Let $K_q$ denote the unique quadratic subextension of the ray class field over $\mathbb{Q}$ of conductor $q\times\infty$. Then $K_q$ should be $\mathbb{Q}(\sqrt{q})$ if $q$ if 1 mod 4 and $\mathbb{Q}(\sqrt{-q})$ if $q$ is 3 mod 4 if I'm not mistaken. I've shown if $p$ splits in $K_q$ then $p$ is a square mod $q$ (without QR) and I need to show the converse without using quadratic reciprocity. (I need to generalize it to a setting where I haven't proven the exact quadratic reciprocity law I believe exists). Here $q$ and $p$ are both primes and we can assume $q$ is odd.

The question in the title would show this for $q=3$.

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    $\begingroup$ Hi Christine. There is a quadratic reciprocity law in every number field $K$, formulated as a product of Hilbert symbols is always $1$: if $a$ and $b$ are in $K^\times$ then $\prod_v (a,b)_v = 1$ where $v$ runs over all places of $K$. Maybe that will be enough for what you need. $\endgroup$ – KConrad Feb 19 '16 at 0:51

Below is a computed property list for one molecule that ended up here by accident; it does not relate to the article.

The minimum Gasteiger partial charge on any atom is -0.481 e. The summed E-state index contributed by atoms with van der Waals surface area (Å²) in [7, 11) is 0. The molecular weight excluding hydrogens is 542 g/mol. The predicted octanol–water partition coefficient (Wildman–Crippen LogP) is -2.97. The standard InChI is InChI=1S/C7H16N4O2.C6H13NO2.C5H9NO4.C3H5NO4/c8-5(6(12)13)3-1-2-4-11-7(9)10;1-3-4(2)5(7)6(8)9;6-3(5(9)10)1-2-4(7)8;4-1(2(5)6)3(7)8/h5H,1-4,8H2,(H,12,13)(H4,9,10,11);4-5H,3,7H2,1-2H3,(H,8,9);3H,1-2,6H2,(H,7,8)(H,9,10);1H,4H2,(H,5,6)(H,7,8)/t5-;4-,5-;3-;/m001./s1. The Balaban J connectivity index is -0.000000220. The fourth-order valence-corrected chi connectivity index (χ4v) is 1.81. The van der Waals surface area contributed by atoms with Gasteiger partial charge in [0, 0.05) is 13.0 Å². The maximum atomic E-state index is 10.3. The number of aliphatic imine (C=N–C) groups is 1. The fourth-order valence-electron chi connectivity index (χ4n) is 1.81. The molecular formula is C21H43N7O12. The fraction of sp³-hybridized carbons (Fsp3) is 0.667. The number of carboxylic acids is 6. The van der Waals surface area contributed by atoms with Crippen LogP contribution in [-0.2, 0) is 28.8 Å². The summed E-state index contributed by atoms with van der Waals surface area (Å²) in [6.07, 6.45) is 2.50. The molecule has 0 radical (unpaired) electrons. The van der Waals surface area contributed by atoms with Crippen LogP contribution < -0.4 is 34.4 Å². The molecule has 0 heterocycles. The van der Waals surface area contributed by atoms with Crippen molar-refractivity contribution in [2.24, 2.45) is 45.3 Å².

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    $\begingroup$ The question in the title is different from the one in the text. $\endgroup$ – Franz Lemmermeyer Feb 19 '16 at 5:34
  • $\begingroup$ Christine, The question here is what your already know in this context and are able to use. The ray class field is a cyclotomic field. If you know about the splitting of primes in cyclotomic fields and the Frobenius element in the Galois group, then you can apply those ideas. $\endgroup$ – user88166 Feb 25 '16 at 19:48
  • $\begingroup$ I figured it out based on Keith Conrad's suggestion. Thanks everyone! $\endgroup$ – Christine McMeekin Apr 20 '16 at 19:01

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